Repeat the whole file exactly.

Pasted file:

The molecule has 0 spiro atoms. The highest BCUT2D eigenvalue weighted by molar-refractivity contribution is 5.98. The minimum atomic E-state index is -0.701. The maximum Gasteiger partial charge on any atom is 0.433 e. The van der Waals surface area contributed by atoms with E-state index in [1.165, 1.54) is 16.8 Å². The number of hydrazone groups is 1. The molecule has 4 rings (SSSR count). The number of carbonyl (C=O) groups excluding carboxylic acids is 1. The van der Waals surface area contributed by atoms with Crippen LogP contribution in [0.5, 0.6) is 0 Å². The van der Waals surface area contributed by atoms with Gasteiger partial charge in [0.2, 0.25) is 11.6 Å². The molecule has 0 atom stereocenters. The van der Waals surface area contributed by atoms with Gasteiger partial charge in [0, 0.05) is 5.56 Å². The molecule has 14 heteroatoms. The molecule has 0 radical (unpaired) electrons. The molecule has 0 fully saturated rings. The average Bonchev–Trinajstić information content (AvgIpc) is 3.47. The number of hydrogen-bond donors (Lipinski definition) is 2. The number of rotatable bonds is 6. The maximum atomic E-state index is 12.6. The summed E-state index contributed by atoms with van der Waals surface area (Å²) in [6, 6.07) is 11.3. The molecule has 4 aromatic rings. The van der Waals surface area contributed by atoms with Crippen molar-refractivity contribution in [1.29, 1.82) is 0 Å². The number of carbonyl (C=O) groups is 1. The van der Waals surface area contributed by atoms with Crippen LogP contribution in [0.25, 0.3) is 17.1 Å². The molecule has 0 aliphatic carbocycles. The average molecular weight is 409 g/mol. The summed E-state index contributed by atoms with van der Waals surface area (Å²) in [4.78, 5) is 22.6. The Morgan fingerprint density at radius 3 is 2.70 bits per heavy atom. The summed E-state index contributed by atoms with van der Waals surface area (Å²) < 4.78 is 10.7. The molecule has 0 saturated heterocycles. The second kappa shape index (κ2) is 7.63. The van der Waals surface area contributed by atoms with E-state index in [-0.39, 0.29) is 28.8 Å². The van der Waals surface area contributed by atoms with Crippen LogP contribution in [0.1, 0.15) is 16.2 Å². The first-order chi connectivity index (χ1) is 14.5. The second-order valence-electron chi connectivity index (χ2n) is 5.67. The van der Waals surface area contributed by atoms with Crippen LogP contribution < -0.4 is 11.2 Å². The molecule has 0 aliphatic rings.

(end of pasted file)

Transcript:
The molecule has 0 spiro atoms. The highest BCUT2D eigenvalue weighted by molar-refractivity contribution is 5.98. The minimum atomic E-state index is -0.701. The maximum Gasteiger partial charge on any atom is 0.433 e. The van der Waals surface area contributed by atoms with E-state index in [1.165, 1.54) is 16.8 Å². The number of hydrazone groups is 1. The molecule has 4 rings (SSSR count). The number of carbonyl (C=O) groups excluding carboxylic acids is 1. The van der Waals surface area contributed by atoms with Crippen LogP contribution in [0.5, 0.6) is 0 Å². The van der Waals surface area contributed by atoms with Gasteiger partial charge in [0.2, 0.25) is 11.6 Å². The molecule has 0 atom stereocenters. The van der Waals surface area contributed by atoms with Gasteiger partial charge in [0, 0.05) is 5.56 Å². The molecule has 14 heteroatoms. The molecule has 0 radical (unpaired) electrons. The molecule has 0 fully saturated rings. The average Bonchev–Trinajstić information content (AvgIpc) is 3.47. The number of hydrogen-bond donors (Lipinski definition) is 2. The number of rotatable bonds is 6. The maximum atomic E-state index is 12.6. The summed E-state index contributed by atoms with van der Waals surface area (Å²) in [6, 6.07) is 11.3. The molecule has 4 aromatic rings. The van der Waals surface area contributed by atoms with Crippen molar-refractivity contribution in [1.29, 1.82) is 0 Å². The number of carbonyl (C=O) groups is 1. The van der Waals surface area contributed by atoms with Crippen LogP contribution in [0.25, 0.3) is 17.1 Å². The molecule has 0 aliphatic carbocycles. The average molecular weight is 409 g/mol. The summed E-state index contributed by atoms with van der Waals surface area (Å²) in [4.78, 5) is 22.6. The Morgan fingerprint density at radius 3 is 2.70 bits per heavy atom. The summed E-state index contributed by atoms with van der Waals surface area (Å²) < 4.78 is 10.7. The molecule has 0 saturated heterocycles. The second kappa shape index (κ2) is 7.63. The van der Waals surface area contributed by atoms with E-state index in [-0.39, 0.29) is 28.8 Å². The van der Waals surface area contributed by atoms with Crippen LogP contribution in [0.1, 0.15) is 16.2 Å². The first-order chi connectivity index (χ1) is 14.5. The second-order valence-electron chi connectivity index (χ2n) is 5.67. The van der Waals surface area contributed by atoms with Crippen LogP contribution < -0.4 is 11.2 Å². The molecule has 0 aliphatic rings.